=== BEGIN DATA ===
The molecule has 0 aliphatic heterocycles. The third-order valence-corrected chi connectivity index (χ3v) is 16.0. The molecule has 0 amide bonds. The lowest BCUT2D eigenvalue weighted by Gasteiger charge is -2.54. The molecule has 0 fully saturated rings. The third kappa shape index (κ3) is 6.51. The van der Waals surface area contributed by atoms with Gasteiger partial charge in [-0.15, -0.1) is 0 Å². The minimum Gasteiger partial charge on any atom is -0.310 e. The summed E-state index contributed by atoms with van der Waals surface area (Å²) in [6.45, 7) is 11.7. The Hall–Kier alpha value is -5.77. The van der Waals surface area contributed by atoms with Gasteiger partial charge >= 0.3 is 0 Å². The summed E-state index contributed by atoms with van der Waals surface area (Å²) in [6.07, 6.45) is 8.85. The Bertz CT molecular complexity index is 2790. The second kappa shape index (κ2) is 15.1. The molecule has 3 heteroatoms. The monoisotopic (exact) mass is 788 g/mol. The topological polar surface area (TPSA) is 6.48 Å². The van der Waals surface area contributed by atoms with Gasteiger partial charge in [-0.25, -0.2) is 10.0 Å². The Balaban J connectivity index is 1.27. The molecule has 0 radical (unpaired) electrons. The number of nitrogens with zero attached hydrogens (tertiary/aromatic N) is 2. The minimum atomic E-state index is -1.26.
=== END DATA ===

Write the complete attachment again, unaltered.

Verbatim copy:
The molecule has 0 aliphatic heterocycles. The third-order valence-corrected chi connectivity index (χ3v) is 16.0. The molecule has 0 amide bonds. The lowest BCUT2D eigenvalue weighted by Gasteiger charge is -2.54. The molecule has 0 fully saturated rings. The third kappa shape index (κ3) is 6.51. The van der Waals surface area contributed by atoms with Gasteiger partial charge in [-0.15, -0.1) is 0 Å². The minimum Gasteiger partial charge on any atom is -0.310 e. The summed E-state index contributed by atoms with van der Waals surface area (Å²) in [6.45, 7) is 11.7. The Hall–Kier alpha value is -5.77. The van der Waals surface area contributed by atoms with Gasteiger partial charge >= 0.3 is 0 Å². The summed E-state index contributed by atoms with van der Waals surface area (Å²) in [6.07, 6.45) is 8.85. The Bertz CT molecular complexity index is 2790. The second kappa shape index (κ2) is 15.1. The molecule has 3 heteroatoms. The monoisotopic (exact) mass is 788 g/mol. The topological polar surface area (TPSA) is 6.48 Å². The van der Waals surface area contributed by atoms with Gasteiger partial charge in [-0.25, -0.2) is 10.0 Å². The Balaban J connectivity index is 1.27. The molecule has 0 radical (unpaired) electrons. The number of nitrogens with zero attached hydrogens (tertiary/aromatic N) is 2. The minimum atomic E-state index is -1.26.